Horst Kessemeier passed away on July 3, 2019, a month after his 88th birthday party with a group of his physics friends. He retired in 1997 but remained active till the very end, coming to the lab almost every day, working on electronic instruments, touching his beloved magnet, and engaging in pleasant conversations with everyone he encountered in the hallways of Phillips. In daily coffee-break conversations at the Campus Y, Horst told his intriguing stories to colleagues and friends, ranging from his encounter in Hamburg with Wolfgang Pauli to the lineage of Tai Chi moves he learned recently. He remembered vividly moving his young family to Chapel Hill in 1964, after completing his PhD thesis at Washington University in St Louis on the development of the magic-angle-spinning technique, the single most important technique in solid-state nuclear magnetic resonance. He shared with us his excitement of the discovery with his student Rhim in 1970 of the Loschmidt echo in many-spin systems, a seminal work on time reversal and the second law of thermodynamics, as well as his regret of not being able to continue this pursuit due to various circumstances. Horst was a beloved professor to generations of students. His graduate students went on to successful careers in diverse fields. To many of his friends, we miss his generosity and his enthusiasm for physics.
Larry Slifkin died on 2 December 2019 at the age of 94. (His wife of 71 years, Miriam Kresses Slifkin, followed him in death eight months later.) Larry joined the UNC Department of Physics (as it was called then) in 1955 after completing his PhD in Physical Chemistry at Princeton in 1950 and appointments at the University of Illinois at Urbana-Champaign and the University of Minnesota. Apart from sabbaticals, he remained here until his retirement in 1991, eventually being named Alumni Distinguished Professor. He was instrumental in establishing experimental solid-state physics (as it was called then) in the department, and was best known for his studies of diffusion and self-trapped holes in AgCl, a topic of great importance to the photographic film industry. He was a dedicated and award-winning educator, a passionate advocate for social justice, and an enthusiastic trumpet player.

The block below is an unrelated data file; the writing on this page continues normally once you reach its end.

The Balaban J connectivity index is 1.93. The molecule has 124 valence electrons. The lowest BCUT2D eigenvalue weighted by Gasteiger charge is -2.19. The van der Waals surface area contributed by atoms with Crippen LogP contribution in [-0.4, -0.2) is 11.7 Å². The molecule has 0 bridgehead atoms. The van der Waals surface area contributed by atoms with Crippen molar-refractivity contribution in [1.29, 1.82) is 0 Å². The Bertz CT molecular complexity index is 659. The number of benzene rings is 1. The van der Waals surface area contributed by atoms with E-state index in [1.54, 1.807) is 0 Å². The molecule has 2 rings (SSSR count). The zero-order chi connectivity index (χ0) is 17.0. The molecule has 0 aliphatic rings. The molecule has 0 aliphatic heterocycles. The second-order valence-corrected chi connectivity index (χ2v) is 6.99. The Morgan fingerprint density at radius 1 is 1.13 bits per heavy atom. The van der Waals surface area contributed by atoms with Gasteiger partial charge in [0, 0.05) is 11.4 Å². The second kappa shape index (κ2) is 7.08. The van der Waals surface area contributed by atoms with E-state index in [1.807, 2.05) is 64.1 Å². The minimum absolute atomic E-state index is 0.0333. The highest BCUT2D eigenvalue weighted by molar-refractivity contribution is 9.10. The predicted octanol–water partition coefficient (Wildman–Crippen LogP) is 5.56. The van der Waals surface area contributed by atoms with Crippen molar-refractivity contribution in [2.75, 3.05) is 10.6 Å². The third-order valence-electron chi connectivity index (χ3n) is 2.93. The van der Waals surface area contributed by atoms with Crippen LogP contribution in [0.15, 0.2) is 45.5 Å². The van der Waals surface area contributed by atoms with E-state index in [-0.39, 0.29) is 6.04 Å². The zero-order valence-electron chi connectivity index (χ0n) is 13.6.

Another faculty colleague, Paul Hubbard, died very recently in October 2020. Paul and his wife, Sylvia, came in 1958 to UNC from Harvard where Paul had studied nuclear magnetic resonance techniques under Nobel laureate Ed Purcell. Paul was a pioneer of the theory of spin-lattice-relaxation in NMR. His papers, seminal works, are filled with beautiful expositions of quantum mechanics and mathematics. Using the density operator theory of relaxation he helped to advance, Paul developed the theories of relaxations in liquids by spin-rotational interactions and quadrupole interactions in several papers that are still being frequently cited today after more than 50 years of their publication. In the department, he was known as a very effective, conscientious instructor in graduate courses, especially mathematical physics. After retiring in 1998, often accompanied by his golden retriever, Paul continued coming to his shared office with other retirees in Phillips Hall, the “bullpen.” Paul’s widow, Sylvia, lives in the Carol Woods retirement community in Chapel Hill.